We are working on a setup to measure the terminal settling velocity of objects (spheres, metal, for example) in a vertical tube filled with some sort of fluid (Mud, water, etc.). Preferably, we want to measure the velocity of the object using a non-invasive measuring technique. One of the options we are investigating, is Electrical Impedance Tomography (EIT). By measuring the passing of the object at several locations, we can determine the speed (distance between two measuring points divided by the time it took to travel between them). The reason we want more than two points, is to be able to make sure that the terminal velocity has been reached (no acceleration noticeable between two speed measurements).

Traditional EIT setups have two rings with around 16 or so electrodes each. These map the position of the object in a 2d plane as it passes through the planes made up by each of the sets of 16 electrodes. This traditional technique works quite well, but really only provides two position measurements: this is what we want to avoid, as we want quite some more.

We are looking at simplifying this setup greatly. One of the options is to reduce the amount of electrodes at each measuring point to maybe two or three. Notice that we really only need to know that it is passing through that plane, it does not matter where in the 2d plane it passes through. With a simple Arduino setup we could then connect some of these 'electrode rings', perhaps even have two 'slave' Arduinos that handle the electrodes, and one master that handles the rest.

However, we are in doubt whether this would be able to measure the passing of objects accurately. It of course depends on the dimensions of the tube (D) and the object (d), but if that is in the order of D/d = 30 or 40: will the simplified electrode rings even notice the passing of the object (by seeing a reduced resistance)? We shall assume that the sphere stays somewhat in the middle of the tube, and will not move sideways too much. We can later analyse the 'resistance plots' and take the peaks of these plots as the point at which the object passed.

So, to sum up, our questions are:

  1. Will this simplified setup (2 or 3 electrodes) even be able to notice the reduced resistance through the fluid as the object passes through?
  2. If not, is there a minimum for the amount of electrodes per ring? Does the current really only travel in a straight line to the other electrode, or would it 'notice' an object passing through just on the side of this straight line as well?
  3. Do you have any tips for us as for how to solve this problem of simplifying the setup?

Source for EIT (that we have looked at as well): EIT with Arduino (Github)

Excuse us for our limited electrical engineering knowledge, we are mechanical engineering students ourselves.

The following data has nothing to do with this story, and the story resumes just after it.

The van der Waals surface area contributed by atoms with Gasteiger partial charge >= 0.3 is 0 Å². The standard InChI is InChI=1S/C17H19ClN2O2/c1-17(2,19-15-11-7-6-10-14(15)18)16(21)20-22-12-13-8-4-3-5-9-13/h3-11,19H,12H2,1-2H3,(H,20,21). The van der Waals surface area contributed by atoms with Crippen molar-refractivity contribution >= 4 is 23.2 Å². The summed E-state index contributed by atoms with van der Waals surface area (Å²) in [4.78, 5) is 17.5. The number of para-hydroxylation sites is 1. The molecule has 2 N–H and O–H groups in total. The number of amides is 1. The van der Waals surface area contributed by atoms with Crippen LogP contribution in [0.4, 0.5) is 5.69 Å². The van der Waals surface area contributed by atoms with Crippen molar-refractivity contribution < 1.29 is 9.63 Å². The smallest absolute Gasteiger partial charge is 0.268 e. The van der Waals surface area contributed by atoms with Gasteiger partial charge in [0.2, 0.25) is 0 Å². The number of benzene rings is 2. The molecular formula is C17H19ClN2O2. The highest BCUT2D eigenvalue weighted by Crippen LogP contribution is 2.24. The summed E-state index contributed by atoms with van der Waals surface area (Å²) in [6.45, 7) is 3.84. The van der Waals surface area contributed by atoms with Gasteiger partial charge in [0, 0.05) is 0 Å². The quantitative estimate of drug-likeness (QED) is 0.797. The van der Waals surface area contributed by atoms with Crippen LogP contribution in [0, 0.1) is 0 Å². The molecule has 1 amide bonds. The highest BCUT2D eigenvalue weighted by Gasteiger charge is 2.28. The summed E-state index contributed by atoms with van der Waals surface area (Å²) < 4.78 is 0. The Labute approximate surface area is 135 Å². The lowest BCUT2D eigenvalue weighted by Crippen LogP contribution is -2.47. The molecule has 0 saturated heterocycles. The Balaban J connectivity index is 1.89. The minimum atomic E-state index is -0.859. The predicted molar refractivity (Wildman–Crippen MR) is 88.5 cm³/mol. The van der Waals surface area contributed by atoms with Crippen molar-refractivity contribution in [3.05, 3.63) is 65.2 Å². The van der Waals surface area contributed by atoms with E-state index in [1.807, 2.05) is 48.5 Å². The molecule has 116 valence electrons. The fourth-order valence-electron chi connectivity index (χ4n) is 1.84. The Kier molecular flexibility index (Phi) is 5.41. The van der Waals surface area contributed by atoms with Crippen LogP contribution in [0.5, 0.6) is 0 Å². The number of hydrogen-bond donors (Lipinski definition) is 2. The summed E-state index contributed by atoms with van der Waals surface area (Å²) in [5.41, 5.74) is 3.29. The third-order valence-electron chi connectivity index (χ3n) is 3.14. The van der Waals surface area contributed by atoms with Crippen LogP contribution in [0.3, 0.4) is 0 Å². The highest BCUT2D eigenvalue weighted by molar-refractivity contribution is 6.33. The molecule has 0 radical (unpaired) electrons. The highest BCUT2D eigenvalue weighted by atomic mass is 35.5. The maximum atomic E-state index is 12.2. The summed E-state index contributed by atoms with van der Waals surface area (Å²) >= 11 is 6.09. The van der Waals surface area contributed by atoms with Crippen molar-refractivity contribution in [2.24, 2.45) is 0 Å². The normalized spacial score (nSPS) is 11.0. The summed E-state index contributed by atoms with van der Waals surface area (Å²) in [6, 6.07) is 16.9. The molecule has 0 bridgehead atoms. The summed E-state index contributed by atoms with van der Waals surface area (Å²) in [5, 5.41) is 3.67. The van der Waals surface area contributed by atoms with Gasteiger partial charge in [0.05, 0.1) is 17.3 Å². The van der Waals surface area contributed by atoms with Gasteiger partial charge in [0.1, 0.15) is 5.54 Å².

Thanks in advance!


1 Answer 1


Neat problem.

Unfortunately, water-ish things with dissolved ions are quite conductive. If the diameter of the object is 30-40x smaller than diameter of the tube, I sincerely doubt you're going to be able to detect any significant resistance change as the water will be significantly more conductive than most things you pass through it. And, if you're talking metal, the drop in resistance over the small area is swamped by the larger resistance to get the current to the area.

Given that the stuff you are talking about seems to sink in water, this indicates that you've got something with a density quite a bit different from water. I would probably try to use sound/ultrasonic transducers of some form. Either put the transducer at the bottom/top of the tube and bounce sound up/down (looking for reflections and possibly a Doppler shift) or bounce the sound across the tube and look for reflection time changes to indicate a density change.

I'm thinking something along the lines of an ultrasonic anemometer but for liquids.

Good luck. Post back with whatever solution you come up with.

  • \$\begingroup\$ Thank you for the helpful answer! You definitely provided us with some insights, and some stuff to reflect on. We might scale down the setup, and pick a smaller ratio D/d. That way, we might still test EIT. We're in a bit of a busy period right now so progress on the project halted for two weeks, but after that we're back on it full-time. The ultrasonic sensors are definitely something to consider. We've looked at something similar but not quite what you suggested, so we will look into that. Something I forgot to mention earlier, was that optical tracking also isn't possible (mud is opaque). \$\endgroup\$ Commented Apr 9, 2021 at 8:16

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